After painter Thomas Kinkade died suddenly on Friday, sales of the artist-businessman's works have surged — surely in no small part because (as our own Ben Davis wrote) they "made Warholian aesthetics palatable to an evangelical set that generally thinks contemporary art is a Commie plot." Now, even Kinkade's most serialized signed works are fetching quasi-Warholian prices.
“Phones are just ringing nonstop. We have five lines and they’re constantly lit up. People are waiting in line to buy paintings,” Nathan Ross, who runs a Kinkade franchise gallery in the late artist's California hometown of Placerville, told the Associated Press. “It’s just been a real juggling match to make sure everyone gets taken care of.”
Prices have shot up accordingly. "Sunday Outing," a large Kinkade original that Ross had been trying to sell on consignment for years at the seemingly high price of $110,000, sold just hours after its owner called following the artist's death and asked the gallerist to raise the price to $150,000. On a typical day, Ross's gallery sells between one and five Kinkade pieces on its Web site, but between Saturday and Monday he received over 300 online orders. Another Kinkade franchise owner, John Vassallo, also told the AP that sales were surging, adding that any work with his signature now fetches a minimum of between $8,000 and $15,000.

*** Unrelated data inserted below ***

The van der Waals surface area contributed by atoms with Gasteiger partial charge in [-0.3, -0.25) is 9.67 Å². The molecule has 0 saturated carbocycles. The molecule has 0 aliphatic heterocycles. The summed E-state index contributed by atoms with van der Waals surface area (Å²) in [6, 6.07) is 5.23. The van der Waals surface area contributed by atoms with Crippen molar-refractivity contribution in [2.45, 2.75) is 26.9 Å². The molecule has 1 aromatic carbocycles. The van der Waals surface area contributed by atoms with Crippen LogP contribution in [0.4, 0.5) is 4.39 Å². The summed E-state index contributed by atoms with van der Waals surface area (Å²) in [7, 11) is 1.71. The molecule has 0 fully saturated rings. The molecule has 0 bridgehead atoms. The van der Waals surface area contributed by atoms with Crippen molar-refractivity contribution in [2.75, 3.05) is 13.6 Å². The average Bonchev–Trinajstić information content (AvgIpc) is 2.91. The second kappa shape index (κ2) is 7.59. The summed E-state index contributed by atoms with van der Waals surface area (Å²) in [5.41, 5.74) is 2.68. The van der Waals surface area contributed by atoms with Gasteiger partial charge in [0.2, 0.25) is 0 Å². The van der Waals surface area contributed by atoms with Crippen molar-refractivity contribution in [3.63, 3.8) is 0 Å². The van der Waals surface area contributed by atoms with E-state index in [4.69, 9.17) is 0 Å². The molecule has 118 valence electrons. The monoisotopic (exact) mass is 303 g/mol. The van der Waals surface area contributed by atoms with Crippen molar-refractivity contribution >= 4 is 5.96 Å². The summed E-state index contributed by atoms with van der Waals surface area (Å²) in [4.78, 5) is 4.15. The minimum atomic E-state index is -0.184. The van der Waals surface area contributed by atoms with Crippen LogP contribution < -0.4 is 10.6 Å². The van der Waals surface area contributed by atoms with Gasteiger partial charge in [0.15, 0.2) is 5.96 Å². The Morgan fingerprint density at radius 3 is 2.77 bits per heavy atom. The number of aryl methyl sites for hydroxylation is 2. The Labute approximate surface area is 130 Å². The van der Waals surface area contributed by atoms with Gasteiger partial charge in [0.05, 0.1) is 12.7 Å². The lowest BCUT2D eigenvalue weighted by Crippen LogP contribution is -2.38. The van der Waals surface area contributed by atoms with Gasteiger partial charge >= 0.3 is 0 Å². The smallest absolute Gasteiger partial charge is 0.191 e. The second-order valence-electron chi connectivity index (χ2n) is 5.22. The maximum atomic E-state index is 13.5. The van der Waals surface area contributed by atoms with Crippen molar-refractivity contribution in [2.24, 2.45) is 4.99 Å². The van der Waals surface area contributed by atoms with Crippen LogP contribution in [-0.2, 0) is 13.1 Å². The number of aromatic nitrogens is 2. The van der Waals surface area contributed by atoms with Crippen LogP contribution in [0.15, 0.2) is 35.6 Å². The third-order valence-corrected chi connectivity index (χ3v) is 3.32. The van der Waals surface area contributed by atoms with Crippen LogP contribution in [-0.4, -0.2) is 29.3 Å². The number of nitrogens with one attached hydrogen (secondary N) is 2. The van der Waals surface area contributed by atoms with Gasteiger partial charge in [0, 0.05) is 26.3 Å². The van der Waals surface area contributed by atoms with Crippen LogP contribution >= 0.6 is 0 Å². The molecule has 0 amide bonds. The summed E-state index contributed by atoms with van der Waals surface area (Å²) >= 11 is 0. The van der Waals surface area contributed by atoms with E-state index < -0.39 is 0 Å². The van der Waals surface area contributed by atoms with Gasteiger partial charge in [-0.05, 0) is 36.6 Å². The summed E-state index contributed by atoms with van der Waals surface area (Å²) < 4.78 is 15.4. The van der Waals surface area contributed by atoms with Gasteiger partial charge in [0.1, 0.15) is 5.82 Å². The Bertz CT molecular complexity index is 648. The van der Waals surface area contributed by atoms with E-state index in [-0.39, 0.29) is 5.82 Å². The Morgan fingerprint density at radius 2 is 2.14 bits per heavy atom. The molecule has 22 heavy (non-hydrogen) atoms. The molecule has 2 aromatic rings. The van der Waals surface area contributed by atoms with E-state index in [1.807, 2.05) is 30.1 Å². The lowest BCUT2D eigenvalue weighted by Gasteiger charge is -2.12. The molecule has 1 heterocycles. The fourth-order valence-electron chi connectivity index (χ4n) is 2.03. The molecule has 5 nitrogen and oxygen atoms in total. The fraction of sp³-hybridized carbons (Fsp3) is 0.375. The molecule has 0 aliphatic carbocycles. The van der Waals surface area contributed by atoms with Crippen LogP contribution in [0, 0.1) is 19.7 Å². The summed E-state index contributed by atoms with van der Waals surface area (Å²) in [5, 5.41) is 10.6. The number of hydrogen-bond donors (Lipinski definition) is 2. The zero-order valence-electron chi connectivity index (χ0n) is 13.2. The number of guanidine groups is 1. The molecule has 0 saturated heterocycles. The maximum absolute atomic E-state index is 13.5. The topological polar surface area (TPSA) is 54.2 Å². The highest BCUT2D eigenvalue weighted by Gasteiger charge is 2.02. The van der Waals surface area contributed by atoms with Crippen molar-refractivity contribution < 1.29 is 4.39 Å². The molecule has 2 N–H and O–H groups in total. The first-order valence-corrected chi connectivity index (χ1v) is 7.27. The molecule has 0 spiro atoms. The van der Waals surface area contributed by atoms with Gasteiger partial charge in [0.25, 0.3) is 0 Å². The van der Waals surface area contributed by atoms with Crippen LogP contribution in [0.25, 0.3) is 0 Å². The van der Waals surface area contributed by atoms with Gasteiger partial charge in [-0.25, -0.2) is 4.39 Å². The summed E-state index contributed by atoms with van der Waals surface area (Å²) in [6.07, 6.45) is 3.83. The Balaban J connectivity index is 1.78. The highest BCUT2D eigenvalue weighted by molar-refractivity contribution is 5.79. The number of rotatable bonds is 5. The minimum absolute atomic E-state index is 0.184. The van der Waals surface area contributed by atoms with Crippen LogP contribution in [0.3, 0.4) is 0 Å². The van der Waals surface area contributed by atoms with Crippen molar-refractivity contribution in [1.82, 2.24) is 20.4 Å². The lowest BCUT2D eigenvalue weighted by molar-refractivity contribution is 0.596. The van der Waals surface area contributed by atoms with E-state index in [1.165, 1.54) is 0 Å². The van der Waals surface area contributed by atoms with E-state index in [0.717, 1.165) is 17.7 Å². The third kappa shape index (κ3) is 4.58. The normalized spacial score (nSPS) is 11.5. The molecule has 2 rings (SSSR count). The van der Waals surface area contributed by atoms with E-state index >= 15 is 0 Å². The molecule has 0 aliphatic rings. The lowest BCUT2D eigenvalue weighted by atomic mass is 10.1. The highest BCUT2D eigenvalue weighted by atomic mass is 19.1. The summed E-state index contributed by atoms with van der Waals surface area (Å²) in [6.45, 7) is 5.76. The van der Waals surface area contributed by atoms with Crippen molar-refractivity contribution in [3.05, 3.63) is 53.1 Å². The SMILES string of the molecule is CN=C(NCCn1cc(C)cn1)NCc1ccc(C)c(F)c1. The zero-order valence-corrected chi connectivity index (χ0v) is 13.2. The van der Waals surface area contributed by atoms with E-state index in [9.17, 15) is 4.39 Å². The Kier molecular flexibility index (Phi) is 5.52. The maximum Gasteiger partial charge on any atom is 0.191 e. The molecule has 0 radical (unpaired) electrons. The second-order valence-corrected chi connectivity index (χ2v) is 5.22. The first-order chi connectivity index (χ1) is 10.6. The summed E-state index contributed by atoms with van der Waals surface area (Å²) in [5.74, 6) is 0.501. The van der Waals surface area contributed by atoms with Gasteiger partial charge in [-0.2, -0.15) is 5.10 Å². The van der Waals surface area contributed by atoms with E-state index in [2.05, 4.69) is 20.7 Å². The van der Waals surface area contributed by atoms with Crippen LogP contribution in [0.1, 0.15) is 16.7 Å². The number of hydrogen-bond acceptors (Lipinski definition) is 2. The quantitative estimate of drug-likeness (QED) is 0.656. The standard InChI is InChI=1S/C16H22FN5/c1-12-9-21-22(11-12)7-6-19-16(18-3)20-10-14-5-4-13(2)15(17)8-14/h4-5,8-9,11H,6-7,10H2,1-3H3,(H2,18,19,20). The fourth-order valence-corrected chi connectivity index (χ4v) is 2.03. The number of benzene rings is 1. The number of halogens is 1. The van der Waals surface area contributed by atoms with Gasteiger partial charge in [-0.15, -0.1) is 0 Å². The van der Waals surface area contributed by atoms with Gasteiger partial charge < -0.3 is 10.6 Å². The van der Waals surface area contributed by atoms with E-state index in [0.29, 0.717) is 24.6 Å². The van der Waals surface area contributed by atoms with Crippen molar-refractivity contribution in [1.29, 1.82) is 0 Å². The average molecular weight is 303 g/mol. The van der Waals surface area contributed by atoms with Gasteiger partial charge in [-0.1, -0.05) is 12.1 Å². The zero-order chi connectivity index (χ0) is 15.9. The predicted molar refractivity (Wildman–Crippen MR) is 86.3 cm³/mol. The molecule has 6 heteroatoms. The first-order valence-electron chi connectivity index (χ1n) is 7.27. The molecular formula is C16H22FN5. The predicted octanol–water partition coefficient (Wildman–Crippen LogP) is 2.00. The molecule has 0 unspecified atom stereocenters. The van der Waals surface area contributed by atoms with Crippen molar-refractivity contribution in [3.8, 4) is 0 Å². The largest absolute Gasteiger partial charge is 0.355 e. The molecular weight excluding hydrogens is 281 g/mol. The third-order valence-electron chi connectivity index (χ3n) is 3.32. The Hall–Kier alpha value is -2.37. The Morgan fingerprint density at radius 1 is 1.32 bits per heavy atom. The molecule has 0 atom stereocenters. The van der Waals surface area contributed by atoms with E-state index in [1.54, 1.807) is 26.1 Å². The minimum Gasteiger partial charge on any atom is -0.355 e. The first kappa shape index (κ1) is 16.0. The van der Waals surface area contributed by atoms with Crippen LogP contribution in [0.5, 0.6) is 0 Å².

So, should art investors hop on the Thomas Kinkade bandwagon? The Washington Post's style blog cautions eager would-be collectors: "Art can be an investment, but investing in works from Thomas Kinkade is not known to pay off." And indeed, back in 2010 Lou Kahn, head of the appraisal and consignment company Bakerstowne Collectibles, offered the following, withering assessment to The Street: "They sell beautiful Kinkade prints in galleries and on cruise ships, but the frames are worth more than the prints."
For the moment, however, it is indesputable that the death of the "Painter of Light" has dramatically increased the number and value of sales since his death. “It’s been a tragic cost unfortunately,” Vassallo told the AP, “but I know that Thom is looking down and bringing the people.”